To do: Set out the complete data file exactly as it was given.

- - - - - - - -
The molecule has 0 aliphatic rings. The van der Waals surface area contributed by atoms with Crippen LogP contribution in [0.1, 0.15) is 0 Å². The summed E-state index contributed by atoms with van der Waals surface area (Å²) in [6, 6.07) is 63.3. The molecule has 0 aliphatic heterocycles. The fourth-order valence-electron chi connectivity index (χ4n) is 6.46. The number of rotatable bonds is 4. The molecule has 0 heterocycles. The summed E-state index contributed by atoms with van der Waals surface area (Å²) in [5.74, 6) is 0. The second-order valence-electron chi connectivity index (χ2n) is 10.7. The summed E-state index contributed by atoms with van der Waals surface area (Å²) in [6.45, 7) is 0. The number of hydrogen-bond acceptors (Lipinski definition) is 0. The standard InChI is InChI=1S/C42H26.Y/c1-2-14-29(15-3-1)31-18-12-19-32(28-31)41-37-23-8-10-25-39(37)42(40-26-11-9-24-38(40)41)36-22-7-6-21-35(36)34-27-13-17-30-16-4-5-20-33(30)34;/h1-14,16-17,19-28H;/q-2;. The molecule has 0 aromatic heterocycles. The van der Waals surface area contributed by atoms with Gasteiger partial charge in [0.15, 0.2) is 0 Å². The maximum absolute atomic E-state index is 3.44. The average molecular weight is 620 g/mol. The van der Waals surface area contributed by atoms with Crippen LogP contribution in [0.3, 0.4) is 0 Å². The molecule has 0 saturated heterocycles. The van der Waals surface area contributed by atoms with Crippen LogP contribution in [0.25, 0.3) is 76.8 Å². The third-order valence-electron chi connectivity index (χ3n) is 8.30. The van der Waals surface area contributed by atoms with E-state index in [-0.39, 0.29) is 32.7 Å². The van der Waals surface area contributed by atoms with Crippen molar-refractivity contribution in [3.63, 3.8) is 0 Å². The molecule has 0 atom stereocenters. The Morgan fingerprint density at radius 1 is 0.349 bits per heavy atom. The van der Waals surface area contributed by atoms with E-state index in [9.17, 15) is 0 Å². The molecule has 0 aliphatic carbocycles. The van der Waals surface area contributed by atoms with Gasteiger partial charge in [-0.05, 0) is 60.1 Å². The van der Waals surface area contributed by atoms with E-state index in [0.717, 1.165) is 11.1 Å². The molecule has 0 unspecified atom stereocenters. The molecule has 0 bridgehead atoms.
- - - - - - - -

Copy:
The molecule has 0 aliphatic rings. The van der Waals surface area contributed by atoms with Crippen LogP contribution in [0.1, 0.15) is 0 Å². The summed E-state index contributed by atoms with van der Waals surface area (Å²) in [6, 6.07) is 63.3. The molecule has 0 aliphatic heterocycles. The fourth-order valence-electron chi connectivity index (χ4n) is 6.46. The number of rotatable bonds is 4. The molecule has 0 heterocycles. The summed E-state index contributed by atoms with van der Waals surface area (Å²) in [5.74, 6) is 0. The second-order valence-electron chi connectivity index (χ2n) is 10.7. The summed E-state index contributed by atoms with van der Waals surface area (Å²) in [6.45, 7) is 0. The number of hydrogen-bond acceptors (Lipinski definition) is 0. The standard InChI is InChI=1S/C42H26.Y/c1-2-14-29(15-3-1)31-18-12-19-32(28-31)41-37-23-8-10-25-39(37)42(40-26-11-9-24-38(40)41)36-22-7-6-21-35(36)34-27-13-17-30-16-4-5-20-33(30)34;/h1-14,16-17,19-28H;/q-2;. The molecule has 0 aromatic heterocycles. The van der Waals surface area contributed by atoms with Gasteiger partial charge in [0.15, 0.2) is 0 Å². The maximum absolute atomic E-state index is 3.44. The average molecular weight is 620 g/mol. The van der Waals surface area contributed by atoms with Crippen LogP contribution in [0.3, 0.4) is 0 Å². The molecule has 0 saturated heterocycles. The van der Waals surface area contributed by atoms with Crippen LogP contribution in [0.25, 0.3) is 76.8 Å². The third-order valence-electron chi connectivity index (χ3n) is 8.30. The van der Waals surface area contributed by atoms with E-state index in [-0.39, 0.29) is 32.7 Å². The van der Waals surface area contributed by atoms with Crippen molar-refractivity contribution in [3.63, 3.8) is 0 Å². The molecule has 0 atom stereocenters. The Morgan fingerprint density at radius 1 is 0.349 bits per heavy atom. The van der Waals surface area contributed by atoms with E-state index in [9.17, 15) is 0 Å². The molecule has 0 aliphatic carbocycles. The van der Waals surface area contributed by atoms with Gasteiger partial charge in [-0.05, 0) is 60.1 Å². The van der Waals surface area contributed by atoms with E-state index in [0.717, 1.165) is 11.1 Å². The molecule has 0 unspecified atom stereocenters. The molecule has 0 bridgehead atoms.